I know Diana Butler Bass as a church historian. I heard her speak at ESR after the publication of Christianity After Religion: The End of Church and the Birth of a New Spiritual Awakening, which was a passionate but still scholarly study of the past and future of Christian faith.
Freeing Jesus is different. This book is a deeply personal study of Jesus, following the progression of the author's experience of Jesus throughout her life, from her childhood with parents who were conventionally religious to her days as a born-again evangelical Christian, her time as a missionary, through her first marriage and divorce, through her struggles with theology and bible study. Her commitment to Jesus remains constant through all of her life changes, but the form of that commitment varies widely, and she remarkably manages to stay true to all of those forms as she moves from one to the next. We travel with her as she describes her relationship to Jesus as friend and teacher, which lays the groundwork for her understanding of Jesus as Lord and Savior, which in turn allows us to see Jesus as the Way and finally as Presence.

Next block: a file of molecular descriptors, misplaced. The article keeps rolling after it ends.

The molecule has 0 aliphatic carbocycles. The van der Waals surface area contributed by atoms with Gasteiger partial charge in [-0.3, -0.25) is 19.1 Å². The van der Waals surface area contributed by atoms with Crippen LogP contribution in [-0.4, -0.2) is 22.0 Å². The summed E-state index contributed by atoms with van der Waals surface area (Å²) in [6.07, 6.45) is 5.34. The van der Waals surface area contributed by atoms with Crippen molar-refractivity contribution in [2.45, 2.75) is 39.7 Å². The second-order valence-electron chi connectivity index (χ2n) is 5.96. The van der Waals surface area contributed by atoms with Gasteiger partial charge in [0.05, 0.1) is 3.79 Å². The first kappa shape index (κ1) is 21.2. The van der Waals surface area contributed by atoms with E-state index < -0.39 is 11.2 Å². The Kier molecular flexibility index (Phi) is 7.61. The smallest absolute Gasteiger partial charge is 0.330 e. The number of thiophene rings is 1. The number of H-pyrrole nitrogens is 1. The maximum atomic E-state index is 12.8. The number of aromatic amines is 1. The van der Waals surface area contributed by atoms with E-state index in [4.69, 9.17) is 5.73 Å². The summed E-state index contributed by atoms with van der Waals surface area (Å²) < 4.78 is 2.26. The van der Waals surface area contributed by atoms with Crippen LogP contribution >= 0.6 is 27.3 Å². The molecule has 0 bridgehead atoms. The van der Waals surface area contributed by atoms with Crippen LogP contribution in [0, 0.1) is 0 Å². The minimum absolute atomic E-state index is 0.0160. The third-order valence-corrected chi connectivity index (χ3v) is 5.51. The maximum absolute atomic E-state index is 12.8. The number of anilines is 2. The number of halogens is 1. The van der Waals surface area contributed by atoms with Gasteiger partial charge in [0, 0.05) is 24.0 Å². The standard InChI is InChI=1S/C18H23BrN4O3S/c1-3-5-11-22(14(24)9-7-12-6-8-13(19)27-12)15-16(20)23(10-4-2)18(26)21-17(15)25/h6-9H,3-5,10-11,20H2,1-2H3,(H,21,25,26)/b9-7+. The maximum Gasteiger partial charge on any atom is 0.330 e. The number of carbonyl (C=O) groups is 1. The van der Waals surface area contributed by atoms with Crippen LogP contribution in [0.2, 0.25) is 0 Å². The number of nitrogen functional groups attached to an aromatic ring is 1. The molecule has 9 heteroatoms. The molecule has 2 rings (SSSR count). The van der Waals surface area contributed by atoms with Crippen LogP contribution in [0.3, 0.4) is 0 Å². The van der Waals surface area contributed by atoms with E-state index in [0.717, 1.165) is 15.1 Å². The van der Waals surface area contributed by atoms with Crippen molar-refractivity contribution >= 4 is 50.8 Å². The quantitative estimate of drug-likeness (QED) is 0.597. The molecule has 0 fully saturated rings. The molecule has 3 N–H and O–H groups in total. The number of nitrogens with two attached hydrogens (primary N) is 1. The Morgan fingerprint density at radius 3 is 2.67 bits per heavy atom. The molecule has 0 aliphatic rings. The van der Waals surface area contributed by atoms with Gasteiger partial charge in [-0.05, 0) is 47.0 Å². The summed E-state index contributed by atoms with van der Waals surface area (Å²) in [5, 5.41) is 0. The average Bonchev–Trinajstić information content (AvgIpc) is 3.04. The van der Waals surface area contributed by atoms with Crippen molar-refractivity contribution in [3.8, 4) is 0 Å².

The central liberating idea is that we do not have to choose one over the other! Even though I might emphasize the role of Jesus as friend and teacher, I can still embrace Jesus as Lord and Savior.
She acknowledges and celebrates these differences, and does not seek to resolve them. She embraces ambiguity, confusion, and mystery, which appears as a section in her final chapter on Jesus as Presence. “The opposite of faith is not doubt; it is certainty.”
Of particular note to us as Quakers: in her chapter on Jesus as friend, she discusses the Religious Society of Friends as a denomination that stresses the friendship of Jesus (“I call you friends”) which leads to a spiritual friendship with each other and the world. “Friends do not let friends be held in slavery.”